Other/Mixed Original Strength + Buteyko

Other strength modalities (e.g., Clubs), mixed strength modalities (e.g., combined kettlebell and barbell), other goals (flexibility)
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Chris Hall

Level 4 Valued Member
I am a long time lurker here, not someone who makes a habit of forum posting, and have learnt a huge amount from this site. Over the last few years I have had a lot to do with Original Strength (have done the level one and two courses) and with Buteyko breathing (hope to do an instructor course but so far I just practice it myself). I have started thinking that there are some interesting links between the two systems, and have started writing a blog series looking at this.

As there are lots of people who practice one or both of these systems here on the forum, I thought some people here might be interested in reading it. And as I have a huge amount of respect for the amount of knowledge around here, I would definitely like to get peoples opinions on my musings.

Anybody interested?
 

Anna C

Level 9 Valued Member
Elite Certified Instructor
Yes, would be interested to read it! I think you can provide a link here.
 

Oscar

Level 7 Valued Member
+1. I'm not yet familiar with Original Strength, it's something I want to learn in the near future. But I do practice Buteyko
 

Chris Hall

Level 4 Valued Member
I will put in a link when I work out how. In the meantime the site is Fitstrong Brisbane. Go to the blog and the articles are 'babies breath' 'breath like your ancestors' and 'eight benefits of optimising your breathing' while you are there you could also check out 'are you a nose breather or a mouth breather ' by Jamie Hunter (it is actually his blog, I'm just doing a guest series).
 

Al Ciampa

Level 7 Valued Member
Certified Instructor
Good stuff.

My only critique, because you would like to instruct, would be to change your language when describing "more" air from "deep breathing" to "larger breathing", or some such thing.

You quickly get into a argument of terms when using deep to describe more, when it also describes "into the lower (deeper) lungs". I can and do breathe deep without breathing big. Many people breathe both shallow and breathe big (the problem you identify in the blogs).
 

Chris Hall

Level 4 Valued Member
Good stuff.

My only critique, because you would like to instruct, would be to change your language when describing "more" air from "deep breathing" to "larger breathing", or some such thing.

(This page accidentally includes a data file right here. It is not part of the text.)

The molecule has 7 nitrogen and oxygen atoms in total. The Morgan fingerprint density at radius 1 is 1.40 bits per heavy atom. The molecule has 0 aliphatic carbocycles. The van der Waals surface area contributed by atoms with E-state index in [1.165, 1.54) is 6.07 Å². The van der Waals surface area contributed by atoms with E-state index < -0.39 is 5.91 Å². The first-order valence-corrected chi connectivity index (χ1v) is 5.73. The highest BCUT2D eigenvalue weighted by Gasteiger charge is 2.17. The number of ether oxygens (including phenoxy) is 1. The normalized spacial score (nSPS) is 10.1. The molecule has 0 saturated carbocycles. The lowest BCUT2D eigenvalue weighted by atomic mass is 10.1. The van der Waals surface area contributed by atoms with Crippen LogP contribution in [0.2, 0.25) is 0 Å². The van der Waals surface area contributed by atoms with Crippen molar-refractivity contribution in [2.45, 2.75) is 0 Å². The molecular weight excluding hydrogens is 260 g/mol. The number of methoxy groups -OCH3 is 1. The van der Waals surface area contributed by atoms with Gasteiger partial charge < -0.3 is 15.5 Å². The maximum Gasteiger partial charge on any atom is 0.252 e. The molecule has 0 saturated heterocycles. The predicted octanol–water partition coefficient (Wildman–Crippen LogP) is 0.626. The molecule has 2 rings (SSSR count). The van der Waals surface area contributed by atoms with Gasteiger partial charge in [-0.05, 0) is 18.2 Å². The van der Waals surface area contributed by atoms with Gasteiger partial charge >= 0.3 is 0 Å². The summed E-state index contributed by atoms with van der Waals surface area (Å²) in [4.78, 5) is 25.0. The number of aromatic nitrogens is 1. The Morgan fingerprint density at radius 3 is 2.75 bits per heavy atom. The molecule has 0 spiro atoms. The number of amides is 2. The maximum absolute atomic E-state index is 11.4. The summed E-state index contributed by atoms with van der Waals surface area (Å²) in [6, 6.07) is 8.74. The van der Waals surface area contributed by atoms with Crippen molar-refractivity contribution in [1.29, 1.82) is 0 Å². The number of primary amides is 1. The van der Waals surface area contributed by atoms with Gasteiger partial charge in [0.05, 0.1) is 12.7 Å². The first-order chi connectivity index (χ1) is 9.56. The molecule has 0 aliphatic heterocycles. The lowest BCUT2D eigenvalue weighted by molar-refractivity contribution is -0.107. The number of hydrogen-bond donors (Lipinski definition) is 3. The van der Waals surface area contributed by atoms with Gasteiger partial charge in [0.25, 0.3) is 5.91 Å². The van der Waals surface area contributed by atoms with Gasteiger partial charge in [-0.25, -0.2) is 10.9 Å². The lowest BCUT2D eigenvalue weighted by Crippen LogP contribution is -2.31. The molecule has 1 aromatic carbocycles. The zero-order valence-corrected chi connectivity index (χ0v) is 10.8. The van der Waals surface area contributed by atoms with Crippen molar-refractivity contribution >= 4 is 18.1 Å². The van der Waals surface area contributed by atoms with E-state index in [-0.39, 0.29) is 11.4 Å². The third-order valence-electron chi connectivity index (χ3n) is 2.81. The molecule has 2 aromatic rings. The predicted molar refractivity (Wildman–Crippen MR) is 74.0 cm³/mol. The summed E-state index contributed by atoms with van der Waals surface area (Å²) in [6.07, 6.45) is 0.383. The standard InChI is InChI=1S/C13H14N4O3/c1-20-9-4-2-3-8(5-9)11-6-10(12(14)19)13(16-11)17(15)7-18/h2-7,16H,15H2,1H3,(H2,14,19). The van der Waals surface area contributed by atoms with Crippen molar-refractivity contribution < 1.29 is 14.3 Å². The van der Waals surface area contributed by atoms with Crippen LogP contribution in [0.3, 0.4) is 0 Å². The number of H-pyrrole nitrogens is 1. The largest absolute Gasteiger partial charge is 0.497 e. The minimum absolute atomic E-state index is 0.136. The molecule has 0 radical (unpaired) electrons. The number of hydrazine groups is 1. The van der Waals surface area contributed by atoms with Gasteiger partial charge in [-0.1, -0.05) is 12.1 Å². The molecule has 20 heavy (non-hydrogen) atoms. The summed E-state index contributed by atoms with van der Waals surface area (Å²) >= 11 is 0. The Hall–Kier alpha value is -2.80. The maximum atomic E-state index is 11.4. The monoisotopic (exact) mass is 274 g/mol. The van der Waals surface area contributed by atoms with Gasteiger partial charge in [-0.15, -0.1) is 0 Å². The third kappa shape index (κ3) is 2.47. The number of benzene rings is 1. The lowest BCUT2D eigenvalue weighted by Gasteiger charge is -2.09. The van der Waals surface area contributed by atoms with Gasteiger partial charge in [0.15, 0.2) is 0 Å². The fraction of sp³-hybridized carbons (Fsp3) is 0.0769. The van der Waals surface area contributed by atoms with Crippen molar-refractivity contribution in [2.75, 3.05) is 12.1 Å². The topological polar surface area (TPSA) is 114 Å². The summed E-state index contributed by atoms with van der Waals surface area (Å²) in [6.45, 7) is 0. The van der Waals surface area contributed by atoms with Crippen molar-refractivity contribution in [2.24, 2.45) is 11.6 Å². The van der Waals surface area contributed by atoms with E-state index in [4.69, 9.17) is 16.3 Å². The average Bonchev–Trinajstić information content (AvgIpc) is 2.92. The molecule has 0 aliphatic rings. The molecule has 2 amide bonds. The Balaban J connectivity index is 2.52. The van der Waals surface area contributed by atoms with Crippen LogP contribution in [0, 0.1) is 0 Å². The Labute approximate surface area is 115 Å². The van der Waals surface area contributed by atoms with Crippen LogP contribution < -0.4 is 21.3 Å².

You quickly get into a argument of terms when using deep to describe more, when it also describes "into the lower (deeper) lungs". I can and do breathe deep without breathing big. Many people breathe both shallow and breathe big (the problem you identify in the blogs).
Thanks for the feedback. I generally try to avoid the term deep altogether due to the multiple meanings - got clumsy - glad you noticed.

Could I get your thoughts on the use of reduced breathing for relaxing/releasing skeletal muscles. It seems to hardly be mentioned in Buteyko circles, but it seems like a hugely promising area to me. In particular I find that reduced breathing prior to (and during) OS resets does amazing things (relax muscles - then remind them how they should move)

I also find that the head clearing exercise (nodding head while holding breath) can do a lot to release tight neck muscles. (Local carbon dioxide concentration in the working neck muscles super high during breath hold)
 

Oscar

Level 7 Valued Member
Interesting articles.

There is one thing I have noticed lately regarding abdominal breathing and posture, I think this is the right place to share it. I have reached a reasonable CP with Buteyko breathing, but I still struggle to have an automatic abdominal breathing.

So this is the thing: I sometimes catch myself with the chest inflated. I work seated mostly, and I have noted that if my posture is not upright while seated, and my spine is curved forward, I'm not able to breathe to my abdomen. If I sit upright, I give room in my abdomen to breathe, and I manage to exhale the chest air and start breathing to my abdomen.

I noted the same happens when standing up: if my head is ahead of my body, my abs are contracted and my chest has fallen forward and downwards, I can't breathe to my belly. If I bring my head upwards and tuck my chin, I find myself able to exhale chest air and breathe diaphragmatically. I read this "tuck the chin" cue from a post by @mprevost for running technique, but I think it still applies to standing.

So my point is that the chest breathing might be related to slouching over a keypad, amongst other things. Does this make any sense? Sorry if I'm diverting the thread BTW.
 

Chris Hall

Level 4 Valued Member
Oscar, Definitely not diverting the thread, just jumping ahead of where I am up to in the articles.